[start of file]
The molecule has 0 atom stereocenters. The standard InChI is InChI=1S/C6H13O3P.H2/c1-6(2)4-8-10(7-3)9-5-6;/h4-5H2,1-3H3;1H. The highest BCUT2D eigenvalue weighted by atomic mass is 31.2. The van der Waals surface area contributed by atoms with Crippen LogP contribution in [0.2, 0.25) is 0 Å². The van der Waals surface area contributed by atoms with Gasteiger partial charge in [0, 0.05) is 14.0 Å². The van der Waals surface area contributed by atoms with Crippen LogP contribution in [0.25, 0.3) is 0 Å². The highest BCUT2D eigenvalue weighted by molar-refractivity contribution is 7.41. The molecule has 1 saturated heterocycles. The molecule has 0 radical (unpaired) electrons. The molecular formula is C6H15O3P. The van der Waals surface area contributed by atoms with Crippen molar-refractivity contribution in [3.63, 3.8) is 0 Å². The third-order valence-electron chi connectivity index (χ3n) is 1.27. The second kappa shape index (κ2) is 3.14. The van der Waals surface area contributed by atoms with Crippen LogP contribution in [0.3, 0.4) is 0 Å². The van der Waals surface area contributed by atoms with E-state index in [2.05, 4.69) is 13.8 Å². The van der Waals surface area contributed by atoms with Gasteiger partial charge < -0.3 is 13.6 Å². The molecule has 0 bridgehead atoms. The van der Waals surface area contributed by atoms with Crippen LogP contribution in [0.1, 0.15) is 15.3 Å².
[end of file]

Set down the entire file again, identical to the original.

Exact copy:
The molecule has 0 atom stereocenters. The standard InChI is InChI=1S/C6H13O3P.H2/c1-6(2)4-8-10(7-3)9-5-6;/h4-5H2,1-3H3;1H. The highest BCUT2D eigenvalue weighted by atomic mass is 31.2. The van der Waals surface area contributed by atoms with Crippen LogP contribution in [0.2, 0.25) is 0 Å². The van der Waals surface area contributed by atoms with Gasteiger partial charge in [0, 0.05) is 14.0 Å². The van der Waals surface area contributed by atoms with Crippen LogP contribution in [0.25, 0.3) is 0 Å². The highest BCUT2D eigenvalue weighted by molar-refractivity contribution is 7.41. The molecule has 1 saturated heterocycles. The molecule has 0 radical (unpaired) electrons. The molecular formula is C6H15O3P. The van der Waals surface area contributed by atoms with Crippen molar-refractivity contribution in [3.63, 3.8) is 0 Å². The third-order valence-electron chi connectivity index (χ3n) is 1.27. The second kappa shape index (κ2) is 3.14. The van der Waals surface area contributed by atoms with Crippen LogP contribution in [0.3, 0.4) is 0 Å². The van der Waals surface area contributed by atoms with E-state index in [2.05, 4.69) is 13.8 Å². The van der Waals surface area contributed by atoms with Gasteiger partial charge < -0.3 is 13.6 Å². The molecule has 0 bridgehead atoms. The van der Waals surface area contributed by atoms with Crippen LogP contribution in [0.1, 0.15) is 15.3 Å².